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Vol 2, No 21
29 May 2000
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Facing down Shooting-up
Slovenia fights back on its drugs problem
Brian J Požun

Slovenia is facing major problems with drugs, but unlike with most of its other social ills, Slovene society is taking an active role and fighting back.

With a total population of around 2 million, the fact that even about 6000 people are being treated for drug-related problems in Slovenia represents a large problem. Trends show that figure to be rising, especially among young people. And apart from those with addictions, the number of those who experiment with drugs is also rising. In the coastal city of Koper the average age of drug users was 27 just five years ago. Today it is 21. The drugs themselves are changing as well. In the past, the most common in Slovenia was heroin. Today, there is much more variety, and cocaine and ecstasy have become widespread.

Just in the medium-sized city of Krško, over the course of the past three years approximately seven kilograms of heroin have been confiscated, 15 kg of marijuana, 1000 tablets of ecstasy and 30 Indian hemp plants. More than 50 people have been arrested on charges of suspicion of selling drugs. The situation in larger cities like Ljubljana, Maribor, Koper and Celje is far worse.

Before 1989, Slovenia had little experience in dealing with the problems associated with illegal substances. To be sure, drugs were there, but nothing was being done to prevent their usage or to help those already affected. Since that time, however, drugs have entered public discussion in a way few social problems have in this country. The media pays a great deal of attention to the problem of drugs, and more and more projects, meetings, publications and governmental and non-governmental bodies are concerning themselves with illegal substances and the issues and problems surrounding them.

Two weeks ago, the daily newspaper Večer published comments by Dr Vito Flaker of the Ljubljana School for Social Work in which he strongly supported legalizing drugs. He said that the government's current policies are unrealistic and that the goal of a society completely free of drugs is not possible. He supported his argument with the example of America's failed experiment with Prohibition in the 1920s. To Flaker, stigmatizing and criminalizing a great number of predominately young people only makes the problem of drug use worse. But is legalizing drug use really the answer?

What is being done?

The Center for the Prevention and Treatment of Drug Addiction is a major presence in the field of helping those addicted to drugs. The Center runs a successful methadone treatment program for heroin addicts. The number of people treated jumped from 530 in 1995 to 1100 in 1999. The Center is responding admirably, having added five more locations in the past five years. There are currently 14 locations across the country. In the past five years, the Center has treated almost 4000 people for drug addiction. The head of the Center's coordination center, Andrej Kastelic, told the daily Večer that the Center takes in about one third of Slovenia's drug users.

The Center says its busiest locations are Koper, Ljubljana, Maribor and Celje. The Koper site has been in operation for a full ten years, and has treated the most patients. A spokesman for the Center, Jelka Mišigoj Krek, told Večer that in most cases, successful recovery is only a matter of time. Drug addicts who came to the Center ten years ago for treatment today are holding jobs, starting families and finishing their education.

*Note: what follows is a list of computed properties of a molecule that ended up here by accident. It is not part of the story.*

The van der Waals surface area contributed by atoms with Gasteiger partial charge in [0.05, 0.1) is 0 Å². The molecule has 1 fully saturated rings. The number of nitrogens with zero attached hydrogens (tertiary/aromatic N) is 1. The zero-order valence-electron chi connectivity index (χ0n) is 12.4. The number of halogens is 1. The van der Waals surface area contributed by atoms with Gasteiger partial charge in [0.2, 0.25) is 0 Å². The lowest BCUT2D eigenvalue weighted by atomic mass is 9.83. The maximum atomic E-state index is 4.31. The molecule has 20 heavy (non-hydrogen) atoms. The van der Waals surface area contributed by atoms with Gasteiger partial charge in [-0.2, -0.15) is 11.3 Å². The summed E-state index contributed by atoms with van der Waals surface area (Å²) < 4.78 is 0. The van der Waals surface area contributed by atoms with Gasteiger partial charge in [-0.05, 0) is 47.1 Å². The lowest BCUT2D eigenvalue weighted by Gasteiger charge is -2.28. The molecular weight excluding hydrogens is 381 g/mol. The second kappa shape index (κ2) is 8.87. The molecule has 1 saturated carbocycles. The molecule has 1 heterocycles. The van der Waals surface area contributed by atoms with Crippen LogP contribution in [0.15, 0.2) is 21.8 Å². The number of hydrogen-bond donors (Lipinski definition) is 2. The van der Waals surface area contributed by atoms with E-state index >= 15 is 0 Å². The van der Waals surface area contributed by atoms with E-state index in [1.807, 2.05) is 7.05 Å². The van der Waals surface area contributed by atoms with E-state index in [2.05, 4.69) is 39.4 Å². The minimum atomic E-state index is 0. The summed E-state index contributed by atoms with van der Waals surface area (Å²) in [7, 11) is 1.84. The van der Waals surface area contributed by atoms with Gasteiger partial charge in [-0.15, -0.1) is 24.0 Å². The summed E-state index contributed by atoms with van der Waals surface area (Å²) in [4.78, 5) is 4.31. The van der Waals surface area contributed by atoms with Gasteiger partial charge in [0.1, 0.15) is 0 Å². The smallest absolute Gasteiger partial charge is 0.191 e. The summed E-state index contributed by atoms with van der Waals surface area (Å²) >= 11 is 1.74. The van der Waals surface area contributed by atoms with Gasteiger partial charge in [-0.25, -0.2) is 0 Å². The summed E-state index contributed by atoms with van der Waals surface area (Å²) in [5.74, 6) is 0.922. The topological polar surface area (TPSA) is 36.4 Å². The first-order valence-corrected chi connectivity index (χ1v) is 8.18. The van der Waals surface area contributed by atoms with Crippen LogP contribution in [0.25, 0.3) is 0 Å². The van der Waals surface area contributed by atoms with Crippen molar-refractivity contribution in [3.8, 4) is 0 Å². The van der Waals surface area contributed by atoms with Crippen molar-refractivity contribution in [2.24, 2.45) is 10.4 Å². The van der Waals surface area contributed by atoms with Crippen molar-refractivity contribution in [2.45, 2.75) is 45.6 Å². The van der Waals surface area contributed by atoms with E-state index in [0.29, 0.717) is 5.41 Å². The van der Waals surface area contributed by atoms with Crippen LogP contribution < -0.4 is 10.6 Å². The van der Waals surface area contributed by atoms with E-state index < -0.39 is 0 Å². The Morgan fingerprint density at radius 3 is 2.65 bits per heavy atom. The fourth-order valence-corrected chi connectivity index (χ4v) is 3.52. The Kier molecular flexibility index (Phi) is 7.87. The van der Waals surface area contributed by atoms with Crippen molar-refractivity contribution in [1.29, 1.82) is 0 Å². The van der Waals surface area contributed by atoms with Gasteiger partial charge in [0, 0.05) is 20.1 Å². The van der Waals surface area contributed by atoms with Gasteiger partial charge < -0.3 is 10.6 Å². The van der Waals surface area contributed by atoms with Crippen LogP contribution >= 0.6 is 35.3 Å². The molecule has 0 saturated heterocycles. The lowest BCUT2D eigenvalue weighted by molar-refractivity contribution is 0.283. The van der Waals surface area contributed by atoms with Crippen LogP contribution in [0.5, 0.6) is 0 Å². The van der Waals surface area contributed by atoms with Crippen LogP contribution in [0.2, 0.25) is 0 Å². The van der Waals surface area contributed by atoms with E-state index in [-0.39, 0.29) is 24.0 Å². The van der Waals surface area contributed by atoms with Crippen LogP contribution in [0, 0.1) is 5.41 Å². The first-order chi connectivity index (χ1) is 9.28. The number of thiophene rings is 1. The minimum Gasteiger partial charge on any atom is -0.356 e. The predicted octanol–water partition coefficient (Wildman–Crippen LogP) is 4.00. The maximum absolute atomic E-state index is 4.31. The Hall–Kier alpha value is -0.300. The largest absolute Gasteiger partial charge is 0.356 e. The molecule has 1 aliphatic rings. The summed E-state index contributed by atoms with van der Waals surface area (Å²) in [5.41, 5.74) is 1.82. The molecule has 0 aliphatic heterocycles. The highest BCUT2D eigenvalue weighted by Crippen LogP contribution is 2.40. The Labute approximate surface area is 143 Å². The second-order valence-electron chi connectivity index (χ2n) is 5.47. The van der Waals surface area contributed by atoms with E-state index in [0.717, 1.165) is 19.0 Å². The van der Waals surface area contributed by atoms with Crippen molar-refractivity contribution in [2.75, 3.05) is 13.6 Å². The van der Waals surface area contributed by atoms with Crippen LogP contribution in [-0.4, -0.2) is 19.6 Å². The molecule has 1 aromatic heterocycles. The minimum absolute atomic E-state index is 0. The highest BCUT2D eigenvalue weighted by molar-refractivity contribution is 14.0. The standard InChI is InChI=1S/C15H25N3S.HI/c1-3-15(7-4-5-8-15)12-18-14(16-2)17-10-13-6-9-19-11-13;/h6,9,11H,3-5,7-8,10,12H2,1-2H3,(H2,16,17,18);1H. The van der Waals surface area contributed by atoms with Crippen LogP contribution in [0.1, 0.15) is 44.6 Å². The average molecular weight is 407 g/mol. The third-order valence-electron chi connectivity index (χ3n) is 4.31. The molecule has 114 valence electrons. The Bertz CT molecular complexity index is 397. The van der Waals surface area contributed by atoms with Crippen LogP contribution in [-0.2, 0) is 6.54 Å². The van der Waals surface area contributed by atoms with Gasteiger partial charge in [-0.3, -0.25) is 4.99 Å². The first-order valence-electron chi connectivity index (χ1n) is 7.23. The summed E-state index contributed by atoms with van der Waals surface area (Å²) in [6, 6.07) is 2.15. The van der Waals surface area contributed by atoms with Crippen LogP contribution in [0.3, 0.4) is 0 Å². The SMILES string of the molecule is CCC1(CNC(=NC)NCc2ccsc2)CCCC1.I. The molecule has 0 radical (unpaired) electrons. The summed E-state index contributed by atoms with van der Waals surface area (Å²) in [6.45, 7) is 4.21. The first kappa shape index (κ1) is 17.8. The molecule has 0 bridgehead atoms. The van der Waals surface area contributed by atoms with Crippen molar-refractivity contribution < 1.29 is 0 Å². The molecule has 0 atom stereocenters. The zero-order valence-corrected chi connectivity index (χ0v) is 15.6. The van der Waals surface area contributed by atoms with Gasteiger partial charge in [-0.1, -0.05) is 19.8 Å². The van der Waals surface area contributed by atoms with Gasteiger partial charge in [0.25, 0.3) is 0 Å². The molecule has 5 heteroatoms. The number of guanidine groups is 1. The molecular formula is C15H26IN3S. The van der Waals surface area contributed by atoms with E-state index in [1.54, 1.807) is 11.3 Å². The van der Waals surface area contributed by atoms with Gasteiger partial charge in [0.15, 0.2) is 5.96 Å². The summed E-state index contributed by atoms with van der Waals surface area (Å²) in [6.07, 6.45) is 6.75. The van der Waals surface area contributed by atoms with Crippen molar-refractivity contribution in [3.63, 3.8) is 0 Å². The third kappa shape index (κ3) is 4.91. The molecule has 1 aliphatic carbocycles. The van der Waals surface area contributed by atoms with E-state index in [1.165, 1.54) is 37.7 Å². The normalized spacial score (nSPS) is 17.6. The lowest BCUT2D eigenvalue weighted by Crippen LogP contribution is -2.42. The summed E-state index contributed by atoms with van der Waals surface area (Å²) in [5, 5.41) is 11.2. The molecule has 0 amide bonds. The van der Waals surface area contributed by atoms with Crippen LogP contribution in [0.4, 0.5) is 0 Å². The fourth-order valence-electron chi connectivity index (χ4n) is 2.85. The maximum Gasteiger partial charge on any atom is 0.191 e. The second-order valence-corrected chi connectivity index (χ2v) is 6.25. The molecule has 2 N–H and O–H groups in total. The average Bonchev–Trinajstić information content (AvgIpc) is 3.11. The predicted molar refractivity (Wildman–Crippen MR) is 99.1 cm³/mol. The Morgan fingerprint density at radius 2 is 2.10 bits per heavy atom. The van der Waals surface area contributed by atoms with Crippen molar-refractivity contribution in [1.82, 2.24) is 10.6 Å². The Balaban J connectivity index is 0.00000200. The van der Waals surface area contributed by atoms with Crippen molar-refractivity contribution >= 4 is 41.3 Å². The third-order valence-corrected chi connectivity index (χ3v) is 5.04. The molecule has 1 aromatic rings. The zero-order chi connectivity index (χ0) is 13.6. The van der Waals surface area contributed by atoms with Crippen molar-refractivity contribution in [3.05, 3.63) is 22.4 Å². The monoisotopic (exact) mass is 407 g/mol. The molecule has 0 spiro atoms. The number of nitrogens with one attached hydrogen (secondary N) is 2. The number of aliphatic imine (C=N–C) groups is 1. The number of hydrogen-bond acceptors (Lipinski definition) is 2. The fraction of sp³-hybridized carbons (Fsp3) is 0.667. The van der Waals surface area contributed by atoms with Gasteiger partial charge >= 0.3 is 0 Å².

In order to promote awareness about drugs and the problems connected with drug use, the Center has started publishing a magazine called Odvisnosti (Dependencies). The magazine is published in a bilingual Slovene-English format to make it more accessible to foreigners who want to familiarize themselves with the work being done in Slovenia to combat drug abuse. The first issue of Odvisnosti came out just two weeks ago, on 18 May.

For all of its successes, the Center faces a major hurdle - funding. While the number of patients has steadily increased over the years, the level of funding the Center receives remains insufficient. Last year, the Center's budget was SIT 206 million (roughly USD one million). Treatment for the average patient costs about SIT 88,000 (USD 450). The Center would like to open clinics in places where it has no other presence, such as Koroška, Bela Krajina, Izola and Ptuj. It would also like to work on improving cooperation with schools and improving its capacity to deal with groups in particularly precarious positions, for example, women (and especially pregnant women), children and those in prison. But first, additional funds must be found.

Recent developments

The Center for the Prevention and Treatment of Drug Addiction is concerned that the age of drug users is falling. Five years ago, the average age of patients at the Center's Koper location was 27 but today it is 21, and among women it is 20. The Center's concern is a common one. In just the past few weeks, there have been numerous events around the country that have focused on drugs, and especially on drug use among young people. In the city of Celje , a conference of school doctors was devoted to discussions of drug use among school children at the end of April. The school doctors have initiated a program that will establish firm links both among themselves as well as with educational institutions and local communities. Earlier this month, Maribor hosted a conference that also focused attention on young people and drug use, as did the town of Slovenske Konjice.

Research conducted among Celje school children presented at the conference showed shocking results. Of 916 students surveyed, 23 percent have tried marijuana, 3 percent have used LSD, 2.8 percent have used ecstasy, 2.1 percent have used anabolic steroids and 1.7 percent have used heroin. The students surveyed said that they got drugs from friends, and almost all believe that getting hold of drugs is not a difficult task. The survey also showed that the students were more familiar with the risks connected with drugs than those connected with alcohol or tobacco.

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Drug use in Celje is a major problem. The Center for the Prevention and Treatment of Drug Addiction there has registered over 350 people with drug problems in the past five years. Last year, their methadone treatment program included over one hundred people. It currently includes about 80, which does not represent a significant drop.